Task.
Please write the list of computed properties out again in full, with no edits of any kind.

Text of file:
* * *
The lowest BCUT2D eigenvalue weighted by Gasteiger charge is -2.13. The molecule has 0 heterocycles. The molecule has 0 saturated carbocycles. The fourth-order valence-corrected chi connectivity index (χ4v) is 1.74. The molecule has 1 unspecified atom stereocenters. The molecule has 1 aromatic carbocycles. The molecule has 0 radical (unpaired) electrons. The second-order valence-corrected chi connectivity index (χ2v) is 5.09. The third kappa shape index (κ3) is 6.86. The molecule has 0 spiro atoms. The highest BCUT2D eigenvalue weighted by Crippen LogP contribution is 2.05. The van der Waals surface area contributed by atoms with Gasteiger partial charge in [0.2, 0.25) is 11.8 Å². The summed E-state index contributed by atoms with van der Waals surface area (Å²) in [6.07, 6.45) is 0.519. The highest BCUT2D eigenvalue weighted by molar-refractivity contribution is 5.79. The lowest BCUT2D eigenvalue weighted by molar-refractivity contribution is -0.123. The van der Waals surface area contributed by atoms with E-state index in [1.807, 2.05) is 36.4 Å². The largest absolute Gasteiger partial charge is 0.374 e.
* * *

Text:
The lowest BCUT2D eigenvalue weighted by Gasteiger charge is -2.13. The molecule has 0 heterocycles. The molecule has 0 saturated carbocycles. The fourth-order valence-corrected chi connectivity index (χ4v) is 1.74. The molecule has 1 unspecified atom stereocenters. The molecule has 1 aromatic carbocycles. The molecule has 0 radical (unpaired) electrons. The second-order valence-corrected chi connectivity index (χ2v) is 5.09. The third kappa shape index (κ3) is 6.86. The molecule has 0 spiro atoms. The highest BCUT2D eigenvalue weighted by Crippen LogP contribution is 2.05. The van der Waals surface area contributed by atoms with Gasteiger partial charge in [0.2, 0.25) is 11.8 Å². The summed E-state index contributed by atoms with van der Waals surface area (Å²) in [6.07, 6.45) is 0.519. The highest BCUT2D eigenvalue weighted by molar-refractivity contribution is 5.79. The lowest BCUT2D eigenvalue weighted by molar-refractivity contribution is -0.123. The van der Waals surface area contributed by atoms with E-state index in [1.807, 2.05) is 36.4 Å². The largest absolute Gasteiger partial charge is 0.374 e.